The Wesley Hospital expert gives top tips for running

20-05-2016
Stretching web

With hundreds of people going to set the pace at the Rotary Fun Run at the Rocks Riverside Park this weekend, we asked an expert for his advice on the best way to prepare for a running event.

The Wesley Hospital's Musculoskeletal and Sports Physiotherapist Tim Oostenbroek said the most important thing about running was to know your limits and avoid pushing too hard.

“Listen to your body. If you are in pain or losing your breath, slow down. It is okay if you do not reach your desired performance goal ​as long as you remain healthy and uninjured. There’s always another opportunity."

Fun runs were beneficial for everyone, not only for their health, but also their wellbeing, he said.

“Participating in a fun run can give you a training goal – without a goal you can lose focus, so having that goal is really important. There’s also a good social aspect about charity fun runs which makes you feel as though you’re contributing to the greater good.”

Check out Tim’s top tips below:

1. Wear appropriate footwear

Invest some time and care to research the footwear you will wear before the event. Generally you should update your shoes every six to nine months, depending on the quality of the shoe and the frequency and volume of your running. Shoes with good cushioning are important to help absorb the impact forces experienced when your foot comes into contact with the ground.  It’s a good idea to get professional advice from a podiatrist of physiotherapist about which type of shoe is appropriate for you – remember, the best looking or most expensive shoe is not always the best fit.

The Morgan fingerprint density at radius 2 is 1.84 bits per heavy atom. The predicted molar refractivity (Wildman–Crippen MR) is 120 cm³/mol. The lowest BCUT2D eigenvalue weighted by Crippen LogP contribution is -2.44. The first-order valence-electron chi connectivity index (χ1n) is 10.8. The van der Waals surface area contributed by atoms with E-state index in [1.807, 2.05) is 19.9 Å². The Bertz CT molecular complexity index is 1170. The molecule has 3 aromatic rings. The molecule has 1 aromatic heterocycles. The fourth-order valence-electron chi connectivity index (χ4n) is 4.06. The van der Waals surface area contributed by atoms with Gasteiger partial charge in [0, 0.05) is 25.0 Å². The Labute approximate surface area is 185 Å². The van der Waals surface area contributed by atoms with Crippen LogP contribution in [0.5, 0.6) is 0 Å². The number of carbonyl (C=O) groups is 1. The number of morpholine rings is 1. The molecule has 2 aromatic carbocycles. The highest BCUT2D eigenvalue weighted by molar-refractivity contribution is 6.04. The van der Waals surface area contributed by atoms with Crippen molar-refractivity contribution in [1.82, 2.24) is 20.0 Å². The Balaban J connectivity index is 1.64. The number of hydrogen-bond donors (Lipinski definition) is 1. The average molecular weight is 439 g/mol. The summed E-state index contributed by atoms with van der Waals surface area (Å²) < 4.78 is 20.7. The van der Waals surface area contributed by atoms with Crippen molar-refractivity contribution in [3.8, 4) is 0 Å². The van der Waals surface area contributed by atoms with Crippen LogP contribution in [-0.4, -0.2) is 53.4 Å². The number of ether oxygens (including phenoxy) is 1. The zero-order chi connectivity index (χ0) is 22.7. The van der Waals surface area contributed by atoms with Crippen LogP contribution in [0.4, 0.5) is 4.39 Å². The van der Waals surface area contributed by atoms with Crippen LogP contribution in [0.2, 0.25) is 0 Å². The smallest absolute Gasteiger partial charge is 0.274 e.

2. Stretch and warm up

Often runners can make the mistake of either doing the wrong type of warm up, or choosing not to do one at all! In reality, not preparing for your run will increase your injury risk and will most likely diminish your performance. Try walking for 5-6 minutes followed by gently stretching the muscle groups you are about to use such as your hamstring, calf and quadriceps. Then try a short run for 3-5 minutes at a low intensity to complete your preparation. This will aid your physical preparation but also mentally focus you for the task ahead.

3. Prepare!

A fun-run is meant to be fun after all!
 If you are going in a little under-prepared, listen to your body. If you feel muscle or joint pain developing it may be an indication of early fatigue which, if ignored, can lead to injury. Make sure to stop and stretch or walk for a few minutes to allow the body some recovery time.


Pictured: The Wesley Hospital Musculoskeletal and Sports Physiotherapist Tim Oostenbroek assists patient Georgina Horky in doing a ​gluteal stretch.